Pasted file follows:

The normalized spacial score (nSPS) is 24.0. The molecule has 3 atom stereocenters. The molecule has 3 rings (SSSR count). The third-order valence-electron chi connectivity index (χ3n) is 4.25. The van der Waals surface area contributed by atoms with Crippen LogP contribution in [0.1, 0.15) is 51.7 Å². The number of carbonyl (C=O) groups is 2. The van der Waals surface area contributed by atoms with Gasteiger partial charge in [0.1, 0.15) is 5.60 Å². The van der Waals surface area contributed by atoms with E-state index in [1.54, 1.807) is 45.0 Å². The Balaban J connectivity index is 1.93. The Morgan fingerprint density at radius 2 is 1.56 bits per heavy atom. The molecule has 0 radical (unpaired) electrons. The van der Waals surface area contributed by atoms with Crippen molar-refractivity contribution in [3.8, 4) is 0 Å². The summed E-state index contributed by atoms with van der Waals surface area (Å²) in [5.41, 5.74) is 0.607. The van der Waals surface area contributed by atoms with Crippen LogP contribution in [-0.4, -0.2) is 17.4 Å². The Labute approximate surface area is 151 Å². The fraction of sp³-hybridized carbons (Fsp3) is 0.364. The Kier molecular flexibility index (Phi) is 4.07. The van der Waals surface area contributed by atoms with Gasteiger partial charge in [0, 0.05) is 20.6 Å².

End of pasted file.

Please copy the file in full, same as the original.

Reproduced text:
The normalized spacial score (nSPS) is 24.0. The molecule has 3 atom stereocenters. The molecule has 3 rings (SSSR count). The third-order valence-electron chi connectivity index (χ3n) is 4.25. The van der Waals surface area contributed by atoms with Crippen LogP contribution in [0.1, 0.15) is 51.7 Å². The number of carbonyl (C=O) groups is 2. The van der Waals surface area contributed by atoms with Gasteiger partial charge in [0.1, 0.15) is 5.60 Å². The van der Waals surface area contributed by atoms with E-state index in [1.54, 1.807) is 45.0 Å². The Balaban J connectivity index is 1.93. The Morgan fingerprint density at radius 2 is 1.56 bits per heavy atom. The molecule has 0 radical (unpaired) electrons. The van der Waals surface area contributed by atoms with Crippen molar-refractivity contribution in [3.8, 4) is 0 Å². The summed E-state index contributed by atoms with van der Waals surface area (Å²) in [5.41, 5.74) is 0.607. The van der Waals surface area contributed by atoms with Crippen LogP contribution in [-0.4, -0.2) is 17.4 Å². The Labute approximate surface area is 151 Å². The fraction of sp³-hybridized carbons (Fsp3) is 0.364. The Kier molecular flexibility index (Phi) is 4.07. The van der Waals surface area contributed by atoms with Gasteiger partial charge in [0, 0.05) is 20.6 Å².